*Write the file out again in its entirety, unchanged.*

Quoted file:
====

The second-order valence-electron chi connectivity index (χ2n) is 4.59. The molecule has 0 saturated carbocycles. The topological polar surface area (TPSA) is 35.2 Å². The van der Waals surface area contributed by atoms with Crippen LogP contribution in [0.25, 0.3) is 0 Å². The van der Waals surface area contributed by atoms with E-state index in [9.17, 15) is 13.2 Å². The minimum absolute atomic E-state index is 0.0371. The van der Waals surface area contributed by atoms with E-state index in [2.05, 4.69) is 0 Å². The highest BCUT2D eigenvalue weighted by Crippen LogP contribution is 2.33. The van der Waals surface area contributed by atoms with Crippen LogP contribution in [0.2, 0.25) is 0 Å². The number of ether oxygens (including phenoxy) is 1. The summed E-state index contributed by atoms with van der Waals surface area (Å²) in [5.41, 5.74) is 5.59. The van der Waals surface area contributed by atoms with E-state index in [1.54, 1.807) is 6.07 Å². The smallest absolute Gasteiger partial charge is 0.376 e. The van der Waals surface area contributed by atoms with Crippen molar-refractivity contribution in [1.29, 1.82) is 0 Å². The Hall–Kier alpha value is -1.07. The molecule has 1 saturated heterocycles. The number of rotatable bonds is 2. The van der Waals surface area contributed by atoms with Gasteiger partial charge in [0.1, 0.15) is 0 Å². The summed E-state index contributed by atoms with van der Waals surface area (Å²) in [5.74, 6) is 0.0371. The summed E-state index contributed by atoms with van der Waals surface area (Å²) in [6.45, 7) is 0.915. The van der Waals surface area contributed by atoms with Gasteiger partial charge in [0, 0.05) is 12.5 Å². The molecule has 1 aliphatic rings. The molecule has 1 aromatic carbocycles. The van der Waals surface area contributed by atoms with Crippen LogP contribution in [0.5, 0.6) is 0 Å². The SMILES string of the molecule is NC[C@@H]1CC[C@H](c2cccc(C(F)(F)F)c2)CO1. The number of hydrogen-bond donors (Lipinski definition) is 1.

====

The second-order valence-electron chi connectivity index (χ2n) is 4.59. The molecule has 0 saturated carbocycles. The topological polar surface area (TPSA) is 35.2 Å². The van der Waals surface area contributed by atoms with Crippen LogP contribution in [0.25, 0.3) is 0 Å². The van der Waals surface area contributed by atoms with E-state index in [9.17, 15) is 13.2 Å². The minimum absolute atomic E-state index is 0.0371. The van der Waals surface area contributed by atoms with E-state index in [2.05, 4.69) is 0 Å². The highest BCUT2D eigenvalue weighted by Crippen LogP contribution is 2.33. The van der Waals surface area contributed by atoms with Crippen LogP contribution in [0.2, 0.25) is 0 Å². The number of ether oxygens (including phenoxy) is 1. The summed E-state index contributed by atoms with van der Waals surface area (Å²) in [5.41, 5.74) is 5.59. The van der Waals surface area contributed by atoms with E-state index in [1.54, 1.807) is 6.07 Å². The smallest absolute Gasteiger partial charge is 0.376 e. The van der Waals surface area contributed by atoms with Crippen molar-refractivity contribution in [1.29, 1.82) is 0 Å². The Hall–Kier alpha value is -1.07. The molecule has 1 saturated heterocycles. The number of rotatable bonds is 2. The van der Waals surface area contributed by atoms with Gasteiger partial charge in [0.1, 0.15) is 0 Å². The summed E-state index contributed by atoms with van der Waals surface area (Å²) in [5.74, 6) is 0.0371. The summed E-state index contributed by atoms with van der Waals surface area (Å²) in [6.45, 7) is 0.915. The van der Waals surface area contributed by atoms with Gasteiger partial charge in [0, 0.05) is 12.5 Å². The molecule has 1 aliphatic rings. The molecule has 1 aromatic carbocycles. The van der Waals surface area contributed by atoms with Crippen LogP contribution in [0.5, 0.6) is 0 Å². The SMILES string of the molecule is NC[C@@H]1CC[C@H](c2cccc(C(F)(F)F)c2)CO1. The number of hydrogen-bond donors (Lipinski definition) is 1.